forests in the area were all trapped in the gorge basically. we had to walk about to the top where the road was, but it was closed as well. can you give us a was, but it was closed as well. can you give us a sense was, but it was closed as well. can you give us a sense of how quickly the water was rising yesterday when the water was rising yesterday when the rain began? it was extremely fast. it started rising slowly to start with but talking about five aem, but by ten aem or noon, it was rising a couple of metres every minute coast so pretty intense. and you had a guest you have to go and rescue, but there are also a lot of other people who are actually holidaying in the area anyway. yes, there was another company that i think would have had a school group and they would have had about 120, just forests. it really has been a summer of extremes in france. yes, it has been extremely warm. the last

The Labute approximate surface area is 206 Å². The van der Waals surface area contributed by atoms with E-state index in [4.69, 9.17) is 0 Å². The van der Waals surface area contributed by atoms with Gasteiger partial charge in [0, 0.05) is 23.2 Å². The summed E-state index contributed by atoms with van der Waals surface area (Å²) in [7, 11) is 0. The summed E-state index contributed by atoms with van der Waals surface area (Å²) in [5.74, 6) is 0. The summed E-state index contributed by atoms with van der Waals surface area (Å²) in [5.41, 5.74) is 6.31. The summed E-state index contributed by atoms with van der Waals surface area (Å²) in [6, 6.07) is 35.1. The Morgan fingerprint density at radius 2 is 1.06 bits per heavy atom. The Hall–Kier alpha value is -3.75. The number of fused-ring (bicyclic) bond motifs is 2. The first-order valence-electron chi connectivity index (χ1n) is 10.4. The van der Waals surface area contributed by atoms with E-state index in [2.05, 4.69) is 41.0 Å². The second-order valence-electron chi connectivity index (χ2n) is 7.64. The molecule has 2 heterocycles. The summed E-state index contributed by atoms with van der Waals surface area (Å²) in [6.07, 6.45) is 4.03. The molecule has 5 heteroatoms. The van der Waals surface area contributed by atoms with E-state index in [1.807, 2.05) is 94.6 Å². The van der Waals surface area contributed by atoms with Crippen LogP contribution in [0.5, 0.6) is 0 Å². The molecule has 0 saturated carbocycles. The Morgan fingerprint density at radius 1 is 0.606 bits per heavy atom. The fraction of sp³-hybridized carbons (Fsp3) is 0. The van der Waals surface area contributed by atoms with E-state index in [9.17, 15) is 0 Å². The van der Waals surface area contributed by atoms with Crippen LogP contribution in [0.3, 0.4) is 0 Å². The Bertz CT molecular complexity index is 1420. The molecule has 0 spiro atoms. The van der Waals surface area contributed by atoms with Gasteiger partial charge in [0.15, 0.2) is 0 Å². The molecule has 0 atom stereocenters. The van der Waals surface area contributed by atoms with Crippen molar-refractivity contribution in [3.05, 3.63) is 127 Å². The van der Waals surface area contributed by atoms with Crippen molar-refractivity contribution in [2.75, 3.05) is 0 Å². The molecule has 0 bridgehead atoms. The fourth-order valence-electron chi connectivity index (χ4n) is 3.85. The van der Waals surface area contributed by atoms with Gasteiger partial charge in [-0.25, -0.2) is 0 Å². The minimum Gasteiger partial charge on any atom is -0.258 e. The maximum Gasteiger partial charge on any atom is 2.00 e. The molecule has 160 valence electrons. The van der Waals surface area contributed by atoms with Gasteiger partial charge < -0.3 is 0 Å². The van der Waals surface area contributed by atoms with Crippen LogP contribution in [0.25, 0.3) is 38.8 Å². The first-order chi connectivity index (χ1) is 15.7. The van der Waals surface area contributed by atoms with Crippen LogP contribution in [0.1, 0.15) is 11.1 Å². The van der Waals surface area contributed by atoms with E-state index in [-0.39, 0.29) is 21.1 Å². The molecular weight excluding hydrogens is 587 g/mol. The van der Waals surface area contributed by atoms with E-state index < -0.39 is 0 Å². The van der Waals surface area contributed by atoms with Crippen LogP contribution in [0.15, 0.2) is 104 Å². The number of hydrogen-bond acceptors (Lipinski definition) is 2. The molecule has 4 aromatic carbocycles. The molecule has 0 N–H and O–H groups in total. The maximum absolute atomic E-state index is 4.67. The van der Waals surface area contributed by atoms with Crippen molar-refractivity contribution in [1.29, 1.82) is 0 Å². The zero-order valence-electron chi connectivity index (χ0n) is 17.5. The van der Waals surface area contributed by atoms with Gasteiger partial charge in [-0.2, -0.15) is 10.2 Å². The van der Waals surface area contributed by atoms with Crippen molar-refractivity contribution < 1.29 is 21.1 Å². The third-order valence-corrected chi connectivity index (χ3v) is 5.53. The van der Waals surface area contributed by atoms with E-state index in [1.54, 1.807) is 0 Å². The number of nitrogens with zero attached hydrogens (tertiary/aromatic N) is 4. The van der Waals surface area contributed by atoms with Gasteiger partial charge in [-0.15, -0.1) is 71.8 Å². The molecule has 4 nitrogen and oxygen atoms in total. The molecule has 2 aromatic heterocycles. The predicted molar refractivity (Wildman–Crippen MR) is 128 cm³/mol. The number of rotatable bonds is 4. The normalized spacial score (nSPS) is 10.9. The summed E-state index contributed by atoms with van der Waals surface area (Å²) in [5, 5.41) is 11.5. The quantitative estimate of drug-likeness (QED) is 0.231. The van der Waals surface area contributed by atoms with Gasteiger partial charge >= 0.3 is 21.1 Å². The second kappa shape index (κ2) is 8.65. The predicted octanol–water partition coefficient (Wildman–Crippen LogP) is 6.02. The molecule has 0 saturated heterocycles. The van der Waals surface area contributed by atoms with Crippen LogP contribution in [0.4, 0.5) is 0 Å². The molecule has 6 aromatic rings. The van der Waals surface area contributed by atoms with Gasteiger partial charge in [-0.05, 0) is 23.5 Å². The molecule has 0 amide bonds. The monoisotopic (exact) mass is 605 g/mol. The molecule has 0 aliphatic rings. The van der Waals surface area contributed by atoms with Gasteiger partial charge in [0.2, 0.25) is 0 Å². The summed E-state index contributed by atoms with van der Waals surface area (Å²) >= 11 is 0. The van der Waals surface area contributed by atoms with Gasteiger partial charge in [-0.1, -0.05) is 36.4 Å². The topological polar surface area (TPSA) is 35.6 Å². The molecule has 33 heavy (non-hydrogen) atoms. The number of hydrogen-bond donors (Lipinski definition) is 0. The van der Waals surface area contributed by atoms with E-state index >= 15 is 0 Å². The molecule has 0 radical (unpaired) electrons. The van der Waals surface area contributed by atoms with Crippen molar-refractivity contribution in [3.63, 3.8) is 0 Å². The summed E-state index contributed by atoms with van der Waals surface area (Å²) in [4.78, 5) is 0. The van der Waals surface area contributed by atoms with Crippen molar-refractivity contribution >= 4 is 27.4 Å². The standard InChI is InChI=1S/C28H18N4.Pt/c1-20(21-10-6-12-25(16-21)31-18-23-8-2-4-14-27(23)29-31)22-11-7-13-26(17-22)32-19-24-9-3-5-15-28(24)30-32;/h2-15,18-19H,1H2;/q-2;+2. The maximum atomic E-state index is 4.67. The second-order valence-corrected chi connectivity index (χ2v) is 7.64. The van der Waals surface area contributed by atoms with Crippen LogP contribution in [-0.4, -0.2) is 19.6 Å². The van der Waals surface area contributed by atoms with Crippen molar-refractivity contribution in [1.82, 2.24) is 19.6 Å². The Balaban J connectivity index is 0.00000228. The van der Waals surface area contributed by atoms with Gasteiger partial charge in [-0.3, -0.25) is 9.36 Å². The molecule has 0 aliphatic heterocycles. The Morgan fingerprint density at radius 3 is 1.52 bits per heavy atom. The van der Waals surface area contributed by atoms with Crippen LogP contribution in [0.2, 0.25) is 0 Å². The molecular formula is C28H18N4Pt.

7:17 pm
couple of ways, about 42 degrees, so it has been very warm. how has it affected your business, i assume he has not been typical and am assured that most affected the activities you been able to run equipment i had to cancel all of my torso this weekend. and day. and also not the greatest experience of this season. six weeks for the school holiday. but ever since going back to normal already weird and we should be back on the river by monday. really, that quick? esther medicaid is a has—been, it is literally melting away. they have been negative. usually we get flooding in september. they have been very good at clearing it. me and my staff to go down tomorrow and get it down just to ensure there are no boats and trees along the river so we can
7:18 pm